3 Reasons You Could Be Craving Sugar Constantly + What To Do About It, According To An RD
Cravings—whether they're for something sweet, salty, chewy, or crunchy—often communicate something deeper than hunger. In some instances, cravings can stem from an emotional place, like nostalgia, sadness, or comfort. But when the sugar cravings strike randomly and often, your body may be sending a more physiological signal.
Registered dietitian nutritionist Ayat Sleymann, M.S., RDN, took to TikTok to share three possible explanations for constant sugar cravings, plus how to manage them:
Blood sugar fluctuations
Spikes and dips in blood sugar could be to blame for your sudden and strong sugar cravings. "When your blood sugar levels drop, your body will try to get your blood sugar back up, so it will crave more food," Sleymann explains in the video.
Junk food may be to blame for these blood sugar fluctuations, nutritional psychiatrist Georgia Ede, M.D., once told mbg. Highly processed sugars and carbs are more quickly digested and absorbed into the body, leading to blood sugar spikes and, of course, subsequent drops.
To avoid the drop, Sleymann recommends adding more protein and fiber-rich carbs to your meals. These nutrients are more slowly digested and help keep blood sugar levels stabilized, she says. They also keep you feeling fuller longer.
Magnesium is a mineral in the body responsible for protein synthesis, blood sugar control, energy production, and many more essential functions. "When you are deficient in magnesium, your body has a hard time bringing energy into the cells, which makes you feel tired and crave sugar," Sleymann says.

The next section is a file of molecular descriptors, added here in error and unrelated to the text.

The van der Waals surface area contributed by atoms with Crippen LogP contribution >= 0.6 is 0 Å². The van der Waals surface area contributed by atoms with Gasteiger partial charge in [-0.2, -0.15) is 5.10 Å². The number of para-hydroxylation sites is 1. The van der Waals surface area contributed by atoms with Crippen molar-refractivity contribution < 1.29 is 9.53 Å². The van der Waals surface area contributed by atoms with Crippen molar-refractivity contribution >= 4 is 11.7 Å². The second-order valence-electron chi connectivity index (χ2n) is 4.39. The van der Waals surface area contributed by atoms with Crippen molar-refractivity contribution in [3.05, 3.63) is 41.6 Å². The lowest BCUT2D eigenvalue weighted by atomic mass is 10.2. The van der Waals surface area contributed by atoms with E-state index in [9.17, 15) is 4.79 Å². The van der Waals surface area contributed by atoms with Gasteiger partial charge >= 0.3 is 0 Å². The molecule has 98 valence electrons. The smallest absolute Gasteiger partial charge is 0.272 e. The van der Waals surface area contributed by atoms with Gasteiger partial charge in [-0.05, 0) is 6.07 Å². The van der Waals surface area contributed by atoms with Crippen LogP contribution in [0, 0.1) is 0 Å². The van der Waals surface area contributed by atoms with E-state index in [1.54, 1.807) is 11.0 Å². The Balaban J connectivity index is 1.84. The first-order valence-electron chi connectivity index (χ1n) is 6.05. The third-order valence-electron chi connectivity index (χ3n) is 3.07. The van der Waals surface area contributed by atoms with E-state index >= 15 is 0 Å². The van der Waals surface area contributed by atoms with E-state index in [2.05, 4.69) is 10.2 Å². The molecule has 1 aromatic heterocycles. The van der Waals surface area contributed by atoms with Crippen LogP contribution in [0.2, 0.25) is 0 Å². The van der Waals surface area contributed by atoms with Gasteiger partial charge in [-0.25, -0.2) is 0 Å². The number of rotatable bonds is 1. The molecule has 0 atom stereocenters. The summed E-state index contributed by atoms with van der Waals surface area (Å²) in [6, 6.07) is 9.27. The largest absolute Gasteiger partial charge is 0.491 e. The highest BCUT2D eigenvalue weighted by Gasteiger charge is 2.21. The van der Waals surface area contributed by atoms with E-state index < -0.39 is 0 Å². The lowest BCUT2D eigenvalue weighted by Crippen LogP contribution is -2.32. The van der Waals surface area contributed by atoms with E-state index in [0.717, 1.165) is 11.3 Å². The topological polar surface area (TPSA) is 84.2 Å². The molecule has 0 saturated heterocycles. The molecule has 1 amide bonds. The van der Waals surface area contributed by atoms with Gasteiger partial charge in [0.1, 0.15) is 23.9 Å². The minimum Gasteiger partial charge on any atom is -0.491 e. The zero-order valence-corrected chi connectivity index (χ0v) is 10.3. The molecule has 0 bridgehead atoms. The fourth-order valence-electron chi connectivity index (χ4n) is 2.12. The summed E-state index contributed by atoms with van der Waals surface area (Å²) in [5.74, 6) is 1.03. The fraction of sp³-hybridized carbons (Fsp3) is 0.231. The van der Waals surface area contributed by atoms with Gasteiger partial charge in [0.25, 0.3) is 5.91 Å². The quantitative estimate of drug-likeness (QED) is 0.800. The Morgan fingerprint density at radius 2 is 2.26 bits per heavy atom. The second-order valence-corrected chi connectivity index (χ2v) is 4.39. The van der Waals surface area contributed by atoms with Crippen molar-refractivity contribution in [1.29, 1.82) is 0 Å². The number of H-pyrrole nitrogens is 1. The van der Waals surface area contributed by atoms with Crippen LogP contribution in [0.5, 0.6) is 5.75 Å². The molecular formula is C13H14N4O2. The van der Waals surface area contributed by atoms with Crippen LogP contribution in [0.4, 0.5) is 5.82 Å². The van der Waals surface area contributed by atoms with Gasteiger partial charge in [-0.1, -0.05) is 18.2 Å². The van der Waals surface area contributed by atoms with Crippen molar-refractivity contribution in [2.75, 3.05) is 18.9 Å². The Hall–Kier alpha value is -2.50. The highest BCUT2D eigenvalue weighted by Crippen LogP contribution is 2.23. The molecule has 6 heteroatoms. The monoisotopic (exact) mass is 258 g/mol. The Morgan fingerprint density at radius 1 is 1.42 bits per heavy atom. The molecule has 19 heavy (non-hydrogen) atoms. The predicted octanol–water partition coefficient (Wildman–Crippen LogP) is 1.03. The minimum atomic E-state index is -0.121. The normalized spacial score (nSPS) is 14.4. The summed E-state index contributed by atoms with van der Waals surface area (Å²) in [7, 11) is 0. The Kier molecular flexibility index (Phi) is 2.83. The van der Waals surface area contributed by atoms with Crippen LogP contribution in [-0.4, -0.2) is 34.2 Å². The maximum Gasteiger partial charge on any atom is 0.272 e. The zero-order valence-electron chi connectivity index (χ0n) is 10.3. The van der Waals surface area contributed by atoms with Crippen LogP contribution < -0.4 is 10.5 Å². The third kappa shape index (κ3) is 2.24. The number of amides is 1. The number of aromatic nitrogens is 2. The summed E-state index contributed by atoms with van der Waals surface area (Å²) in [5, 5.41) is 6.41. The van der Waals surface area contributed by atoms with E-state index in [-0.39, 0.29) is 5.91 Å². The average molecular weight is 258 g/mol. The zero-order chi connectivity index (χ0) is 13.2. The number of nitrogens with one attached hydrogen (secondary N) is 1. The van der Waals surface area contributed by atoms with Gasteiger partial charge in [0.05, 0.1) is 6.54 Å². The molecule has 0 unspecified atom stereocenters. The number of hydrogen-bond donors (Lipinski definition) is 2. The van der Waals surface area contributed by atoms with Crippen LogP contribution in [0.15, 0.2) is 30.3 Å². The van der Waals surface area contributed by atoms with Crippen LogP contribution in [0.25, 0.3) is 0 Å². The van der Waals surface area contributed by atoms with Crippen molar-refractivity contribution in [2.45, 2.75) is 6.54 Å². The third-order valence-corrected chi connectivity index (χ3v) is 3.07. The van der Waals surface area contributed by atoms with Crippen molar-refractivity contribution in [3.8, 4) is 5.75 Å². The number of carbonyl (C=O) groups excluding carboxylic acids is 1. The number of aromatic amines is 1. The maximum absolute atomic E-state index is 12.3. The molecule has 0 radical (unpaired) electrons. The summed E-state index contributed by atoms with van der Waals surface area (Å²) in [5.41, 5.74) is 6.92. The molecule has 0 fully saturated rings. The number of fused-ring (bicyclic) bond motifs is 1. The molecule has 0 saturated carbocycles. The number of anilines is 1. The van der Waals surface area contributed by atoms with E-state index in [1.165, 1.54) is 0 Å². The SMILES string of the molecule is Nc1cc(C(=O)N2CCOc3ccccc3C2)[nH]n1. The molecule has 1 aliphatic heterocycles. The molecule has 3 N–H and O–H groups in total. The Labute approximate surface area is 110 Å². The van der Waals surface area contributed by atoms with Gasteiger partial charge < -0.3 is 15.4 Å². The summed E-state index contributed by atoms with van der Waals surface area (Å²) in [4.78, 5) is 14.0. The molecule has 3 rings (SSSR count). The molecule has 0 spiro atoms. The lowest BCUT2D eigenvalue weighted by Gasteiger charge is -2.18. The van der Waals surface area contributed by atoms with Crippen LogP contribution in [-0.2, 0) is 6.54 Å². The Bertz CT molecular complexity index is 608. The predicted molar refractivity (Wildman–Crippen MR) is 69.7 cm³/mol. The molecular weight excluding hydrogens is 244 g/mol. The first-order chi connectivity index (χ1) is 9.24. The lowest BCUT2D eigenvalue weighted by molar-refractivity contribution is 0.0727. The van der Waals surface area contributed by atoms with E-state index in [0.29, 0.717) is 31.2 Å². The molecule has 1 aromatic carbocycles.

To ensure you're getting adequate levels of magnesium, consider taking a supplement or adding magnesium-rich foods into your diet.* Along with potentially curbing sugar cravings, magnesium can also enhance sleep quality.*
While we often associate dehydration with dry mouth, headaches, or changes in urine color, it could also be detected through sugar cravings. "Oftentimes we misinterpret our thirst signal as a signal for hunger," Sleymann says.
It can be challenging to take the time to make dinner when all you want to do is dig into that box of cookies. But remember, being mindful of what you're consuming and practicing gratitude for the food on your plate can make it easier to actually enjoy healthy eating.
And hey, if you're still craving dessert after a well-balanced and nourishing dinner, that could be a sign you seriously want something sweet, and that's OK, too. If that's the case, these brownie recipes, Mediterranean diet desserts, and cookie recipes may come in handy.
Abby Moore is an editorial operations manager at mindbodygreen. She earned a B.A. in Journalism from The University of Texas at Austin and has previously written for Tribeza magazine. She has covered topics ranging from regenerative agriculture to celebrity entrepreneurship. Moore worked on the copywriting and marketing team at Siete Family Foods before moving to New York.